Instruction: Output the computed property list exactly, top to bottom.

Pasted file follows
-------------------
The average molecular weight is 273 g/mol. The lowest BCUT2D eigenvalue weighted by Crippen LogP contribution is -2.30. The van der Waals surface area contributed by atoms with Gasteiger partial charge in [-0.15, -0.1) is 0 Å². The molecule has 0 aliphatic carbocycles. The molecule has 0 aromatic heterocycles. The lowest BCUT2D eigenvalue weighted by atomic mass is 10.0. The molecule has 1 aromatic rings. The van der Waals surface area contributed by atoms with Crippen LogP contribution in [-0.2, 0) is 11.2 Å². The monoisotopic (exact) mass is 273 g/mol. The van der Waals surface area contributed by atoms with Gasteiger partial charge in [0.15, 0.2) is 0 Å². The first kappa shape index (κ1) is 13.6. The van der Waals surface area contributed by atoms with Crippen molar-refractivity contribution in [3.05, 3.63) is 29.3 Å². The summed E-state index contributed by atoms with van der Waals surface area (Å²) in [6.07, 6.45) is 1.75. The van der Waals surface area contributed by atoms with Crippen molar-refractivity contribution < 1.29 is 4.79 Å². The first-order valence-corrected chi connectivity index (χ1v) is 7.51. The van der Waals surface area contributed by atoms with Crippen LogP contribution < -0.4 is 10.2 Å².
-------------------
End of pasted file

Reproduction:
The average molecular weight is 273 g/mol. The lowest BCUT2D eigenvalue weighted by Crippen LogP contribution is -2.30. The van der Waals surface area contributed by atoms with Gasteiger partial charge in [-0.15, -0.1) is 0 Å². The molecule has 0 aliphatic carbocycles. The molecule has 0 aromatic heterocycles. The lowest BCUT2D eigenvalue weighted by atomic mass is 10.0. The molecule has 1 aromatic rings. The van der Waals surface area contributed by atoms with Crippen LogP contribution in [-0.2, 0) is 11.2 Å². The monoisotopic (exact) mass is 273 g/mol. The van der Waals surface area contributed by atoms with Gasteiger partial charge in [0.15, 0.2) is 0 Å². The first kappa shape index (κ1) is 13.6. The van der Waals surface area contributed by atoms with Crippen molar-refractivity contribution in [3.05, 3.63) is 29.3 Å². The summed E-state index contributed by atoms with van der Waals surface area (Å²) in [6.07, 6.45) is 1.75. The van der Waals surface area contributed by atoms with Crippen molar-refractivity contribution < 1.29 is 4.79 Å². The first-order valence-corrected chi connectivity index (χ1v) is 7.51. The van der Waals surface area contributed by atoms with Crippen LogP contribution < -0.4 is 10.2 Å².